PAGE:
During Pope Francis’ “missionary” trip to Asia he was greeted at the first stay of his visit in Thailand to cheers of welcome by citizens of the 95% Buddhist country. He met with the Supreme Buddhist Patriarch of Thailand, Somdej Phra Maha Muneewong, at the Wat Ratchabophit Temple in Bangkok. At this historic meeting Pope Francis said, “Catholics have enjoyed freedom in religious practice, despite their being in a minority, and for many years lived in harmony with their Buddhist brothers and sisters. The pope and Buddhist leader sat before the golden statue of Buddha inside the 150 year old temple. As a sign of respect Pope Francis removed his shoes before entering the temple.
The visit to Thailand was planned to celebrate the 350th anniversary of the founding of the “Mission de Siam,” commemorating the arrival of the first Catholic missionaries from Europe in the 17th century. Throughout his trip to Thailand the pope was accompanied by his cousin Sister Ana Rosa, who has ministered as a missionary there for many years.
Following his trip to Thailand he then flew to Japan. Japan is significant to the Holy Father for several reasons but the first and overarching reason was to condemn as vociferously as possible the manufacturing, stockpiling and the most dreaded fear of using nuclear weapons. As clearly explained by Pope Francis’s secretary of state, Cardinal Pietro Parolin, the pope will make “as vigorous an appeal as possible in favor of concerted measures to completely eliminate nuclear weapons.” And prior to the trip Pope Francis went on Japanese television and said, “Using atomic energy to wage war is immoral.”
At a talk given two years ago to participants in a Vatican conference on nuclear disarmament, the pope criticized world leaders who threaten other countries with nuclear war. This was just after President Donald Trump had openly threatened nuclear war with North Korea over their continuing development of nuclear weapons.
He told those gathered, including the United Nations’ High Representative for Disarmament Affairs, NATO’s deputy secretary general and 11 Nobel Prize laureates, that the world must not fail “to be genuinely concerned by the catastrophic humanitarian and environmental effects of any employment of nuclear devices.” He added, “If we also take into account the risk of an accidental detonation as a result of error of any kind, the threat of their use, as well as their very possession, is to be firmly condemned. International relations cannot be held captive to military force, mutual intimidation, and the parading of stockpiles of arms. Weapons of mass destruction, particularly nuclear weapons, create nothing but a false sense of security. They cannot constitute the basis for peaceful coexistence between members of the human family.”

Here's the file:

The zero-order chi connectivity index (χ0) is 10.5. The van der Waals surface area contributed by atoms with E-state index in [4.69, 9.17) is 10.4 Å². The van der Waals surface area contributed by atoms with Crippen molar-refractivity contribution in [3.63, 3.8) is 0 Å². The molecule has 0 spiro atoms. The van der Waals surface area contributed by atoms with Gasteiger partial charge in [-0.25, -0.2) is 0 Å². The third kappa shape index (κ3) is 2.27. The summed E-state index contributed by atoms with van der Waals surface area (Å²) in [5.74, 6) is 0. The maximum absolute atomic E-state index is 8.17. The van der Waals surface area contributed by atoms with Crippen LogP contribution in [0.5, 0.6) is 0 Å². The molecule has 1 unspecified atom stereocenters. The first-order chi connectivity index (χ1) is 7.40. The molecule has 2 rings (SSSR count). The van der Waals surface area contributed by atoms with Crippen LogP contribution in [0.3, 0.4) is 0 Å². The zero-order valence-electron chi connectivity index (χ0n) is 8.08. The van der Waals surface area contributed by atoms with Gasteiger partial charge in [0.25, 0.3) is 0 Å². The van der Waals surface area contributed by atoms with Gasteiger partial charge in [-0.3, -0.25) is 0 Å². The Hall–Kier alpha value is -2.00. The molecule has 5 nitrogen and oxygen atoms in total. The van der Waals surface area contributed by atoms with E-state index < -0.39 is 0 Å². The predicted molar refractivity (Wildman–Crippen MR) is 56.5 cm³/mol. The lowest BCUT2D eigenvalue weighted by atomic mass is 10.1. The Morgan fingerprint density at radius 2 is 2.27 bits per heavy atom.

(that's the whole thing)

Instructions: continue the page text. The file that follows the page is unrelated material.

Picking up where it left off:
This new stance of the church as enunciated by Pope Francis reverses prior acceptance of the Cold War era thought of a global system of nuclear deterrence that allowed such weapons as deterrence. Other popes in the modern era certainly condemned nuclear weapons and called for their elimination while tacitly allowing a quasi-conditional moral acceptance of such weapons as a deterrent. In fact, Saint John Paul II in an address to the United Nations in 1982 spoke of the allowance of such weapons as a deterrent could be judged “morally acceptable” as “a step on the way toward a progressive disarmament.”
As early as 1948, following the only use of nuclear weapons in 1945 when the American government dropped two atomic bombs on the Japanese cities of Hiroshima and Nagasaki, killing by some estimates, 150,000 and 75,000 respectively, the church began her condemnation of such weapons. Pope Pius XII said in 1948 that the “‘atom bomb’ or ‘nuclear energy bomb’ was the most terrible weapon which the human mind has conceived to date.” All the popes since Pope Pius XII have called for disarmament, including Saint John Paul II during his visit to Hiroshima and Nagasaki in 1981, when he said, “nuclear stockpiles have grown in quantity and in destructive power. Nuclear weaponry continues to be built, tested and deployed. Making the destruction of humanity a real possibility.”
Pope Francis’s teaching is clear and powerful. We should all work toward and advocate for the total abolition of nuclear weapons from the face of the earth!
Father Joseph D. Wallace is director, Ecumenical and Inter-religious Affairs, Diocese of Camden.